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Associate Professor, Department of Civil Engineering , G.H.Raisoni college of engineering, C.R.P.F. Gate No.3, Digdoh Hills, Hingna Road, Nagpur 440016, (India)

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1.0 Introduction Water management in dairy industry is well documented [1], but effluent production and disposal remain a problematic issue for the dairy industry. To enable the dairy industry to contribute to water conservation, an efficient and cost-effective effluent treatment technology has to be developed. To this effect, anaerobic digestion offers a unique treatment option to the dairy industry. Not only does anaerobic digestion reduce the COD of an effluent, but little microbial biomass is produced. The biggest advantage is energy recovery in the form of methane and up to 95% of the organic matter in a waste stream can be converted into the biogas [2]. Many high-rate digester designs are currently available and some have successfully been used for the treatment of dairy effluents.Lettinga and Hulshoff-Pol [3] reported the use of fullscale up flow anaerobic sludge blanket digesters in use worldwide.dairy industry uses 2 to 5 L of water per L of milk processed [4]. In recent years there has been a growing interest in anaerobic treatment of wastewaters.Compared to aerobic growth, anaerobic fermentation produces much less biomass from the same amount of COD removal[5]. Upflow anaerobic sludge blanket (UASB) reactor is a popular anaerobic reactor for both high and low temperature [6]. The UASB reactor is by far the most widely used high rate anaerobic system for anaerobic sewage treatment. In the case of a relatively low strength wastewater such as sewage, the hydraulic retention time rather than organic loading rate is the most important parameter determining the shape and the size of the UASB reactor. The several favorable characteristics of anaerobic processes, such as low cost, operational simplicity, low biosolids production and considerable biogas production, together with suitable environmental conditions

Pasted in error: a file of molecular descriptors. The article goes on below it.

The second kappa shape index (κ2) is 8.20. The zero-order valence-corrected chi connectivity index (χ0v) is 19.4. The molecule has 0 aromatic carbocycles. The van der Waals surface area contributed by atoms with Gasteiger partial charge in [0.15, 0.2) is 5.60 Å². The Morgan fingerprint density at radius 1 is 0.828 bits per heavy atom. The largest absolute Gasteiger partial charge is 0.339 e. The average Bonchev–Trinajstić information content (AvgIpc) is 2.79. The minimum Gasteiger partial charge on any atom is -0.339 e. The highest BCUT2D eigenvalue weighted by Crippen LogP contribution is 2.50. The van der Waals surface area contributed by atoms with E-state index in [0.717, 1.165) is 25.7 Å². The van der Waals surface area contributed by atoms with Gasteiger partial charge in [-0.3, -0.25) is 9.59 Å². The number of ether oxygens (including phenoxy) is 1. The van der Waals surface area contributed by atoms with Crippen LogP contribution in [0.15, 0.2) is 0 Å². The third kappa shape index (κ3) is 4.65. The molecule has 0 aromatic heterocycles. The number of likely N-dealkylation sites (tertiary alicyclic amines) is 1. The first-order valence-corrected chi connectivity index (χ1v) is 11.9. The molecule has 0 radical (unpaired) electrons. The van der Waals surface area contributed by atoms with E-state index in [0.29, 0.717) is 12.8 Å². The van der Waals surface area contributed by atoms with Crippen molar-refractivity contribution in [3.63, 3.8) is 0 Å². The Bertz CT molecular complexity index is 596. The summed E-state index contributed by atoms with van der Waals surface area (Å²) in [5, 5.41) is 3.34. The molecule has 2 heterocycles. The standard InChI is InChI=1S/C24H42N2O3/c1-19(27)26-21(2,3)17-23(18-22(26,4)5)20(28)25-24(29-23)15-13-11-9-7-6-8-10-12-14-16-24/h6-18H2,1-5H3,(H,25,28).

have contributed to highlight anaerobic systems for the treatment of sewage waste water [7]. Most of the literature data on the anaerobic treatment of dairy waste water in continuous systems are not detailed enough to allow the calculation of the conversion to methane of the removed COD. In order to obtain conversions to methane of the removed COD above 70% in continuous UASB reactors the maximum load is around 3.0 g COD/l/d and the HRT must be above 12 h [8]. This value for the maximum load is in accordance with other previous works on anaerobic treatment of dairy effluents [9, 10, and 11]. Other works on anaerobic treatment of dairy effluents in continuous reactors have reported a significant decrease in reactor performance or failure due to build up of organic matter inside the reactors [12,13] although no numerical data are presented for this accumulation.The intermittent feed operating mode was recommended for complex wastewater, specifically for dairy waste water[14]. The intermittent operation consists of an interruption of the reactor feed during a certain amount of time keeping the same (or a higher) operating temperature as during the feed period. In the feedless period time is allowed for the biological degradation of the adsorbed substrates thus eliminating or reducing the accumulation of organic matter in the sludge bed. This operating mode was successfully tested for dairy waste water [15].